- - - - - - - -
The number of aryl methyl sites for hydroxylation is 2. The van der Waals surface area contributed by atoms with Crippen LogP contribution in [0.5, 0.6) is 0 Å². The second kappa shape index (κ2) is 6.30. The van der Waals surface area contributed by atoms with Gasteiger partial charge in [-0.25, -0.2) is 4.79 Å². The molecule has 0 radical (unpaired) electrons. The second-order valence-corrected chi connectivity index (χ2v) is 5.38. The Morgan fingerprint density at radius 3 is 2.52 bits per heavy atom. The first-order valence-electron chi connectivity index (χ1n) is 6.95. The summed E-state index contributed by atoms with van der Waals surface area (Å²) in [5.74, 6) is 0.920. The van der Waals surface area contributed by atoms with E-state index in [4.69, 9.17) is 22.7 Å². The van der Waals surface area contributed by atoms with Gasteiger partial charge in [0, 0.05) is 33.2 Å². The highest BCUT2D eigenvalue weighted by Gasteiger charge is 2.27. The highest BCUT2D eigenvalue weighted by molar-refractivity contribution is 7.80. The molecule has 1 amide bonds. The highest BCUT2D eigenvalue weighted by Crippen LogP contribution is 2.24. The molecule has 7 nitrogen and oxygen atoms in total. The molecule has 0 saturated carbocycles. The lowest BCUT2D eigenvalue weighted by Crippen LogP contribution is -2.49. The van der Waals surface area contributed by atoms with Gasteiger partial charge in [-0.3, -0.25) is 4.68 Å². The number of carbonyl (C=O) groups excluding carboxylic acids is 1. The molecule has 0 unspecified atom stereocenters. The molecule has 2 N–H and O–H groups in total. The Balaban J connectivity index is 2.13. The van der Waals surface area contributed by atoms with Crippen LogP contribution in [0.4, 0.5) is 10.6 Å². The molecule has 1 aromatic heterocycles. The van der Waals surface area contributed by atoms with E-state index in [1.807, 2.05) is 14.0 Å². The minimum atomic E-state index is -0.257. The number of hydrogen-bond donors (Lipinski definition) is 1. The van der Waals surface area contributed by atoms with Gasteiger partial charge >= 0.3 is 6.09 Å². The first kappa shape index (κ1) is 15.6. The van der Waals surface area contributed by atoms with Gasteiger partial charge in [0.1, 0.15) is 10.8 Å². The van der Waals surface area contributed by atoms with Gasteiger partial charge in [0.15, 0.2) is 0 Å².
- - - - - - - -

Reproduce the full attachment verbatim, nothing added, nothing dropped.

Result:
The number of aryl methyl sites for hydroxylation is 2. The van der Waals surface area contributed by atoms with Crippen LogP contribution in [0.5, 0.6) is 0 Å². The second kappa shape index (κ2) is 6.30. The van der Waals surface area contributed by atoms with Gasteiger partial charge in [-0.25, -0.2) is 4.79 Å². The molecule has 0 radical (unpaired) electrons. The second-order valence-corrected chi connectivity index (χ2v) is 5.38. The Morgan fingerprint density at radius 3 is 2.52 bits per heavy atom. The first-order valence-electron chi connectivity index (χ1n) is 6.95. The summed E-state index contributed by atoms with van der Waals surface area (Å²) in [5.74, 6) is 0.920. The van der Waals surface area contributed by atoms with E-state index in [4.69, 9.17) is 22.7 Å². The van der Waals surface area contributed by atoms with Gasteiger partial charge in [0, 0.05) is 33.2 Å². The highest BCUT2D eigenvalue weighted by Gasteiger charge is 2.27. The highest BCUT2D eigenvalue weighted by molar-refractivity contribution is 7.80. The molecule has 1 amide bonds. The highest BCUT2D eigenvalue weighted by Crippen LogP contribution is 2.24. The molecule has 7 nitrogen and oxygen atoms in total. The molecule has 0 saturated carbocycles. The lowest BCUT2D eigenvalue weighted by Crippen LogP contribution is -2.49. The van der Waals surface area contributed by atoms with Gasteiger partial charge in [-0.3, -0.25) is 4.68 Å². The number of carbonyl (C=O) groups excluding carboxylic acids is 1. The molecule has 0 unspecified atom stereocenters. The molecule has 2 N–H and O–H groups in total. The Balaban J connectivity index is 2.13. The van der Waals surface area contributed by atoms with Crippen LogP contribution in [0.4, 0.5) is 10.6 Å². The molecule has 1 aromatic heterocycles. The van der Waals surface area contributed by atoms with E-state index in [1.807, 2.05) is 14.0 Å². The minimum atomic E-state index is -0.257. The number of hydrogen-bond donors (Lipinski definition) is 1. The van der Waals surface area contributed by atoms with Gasteiger partial charge >= 0.3 is 6.09 Å². The first kappa shape index (κ1) is 15.6. The van der Waals surface area contributed by atoms with Gasteiger partial charge in [0.1, 0.15) is 10.8 Å². The van der Waals surface area contributed by atoms with Gasteiger partial charge in [0.15, 0.2) is 0 Å².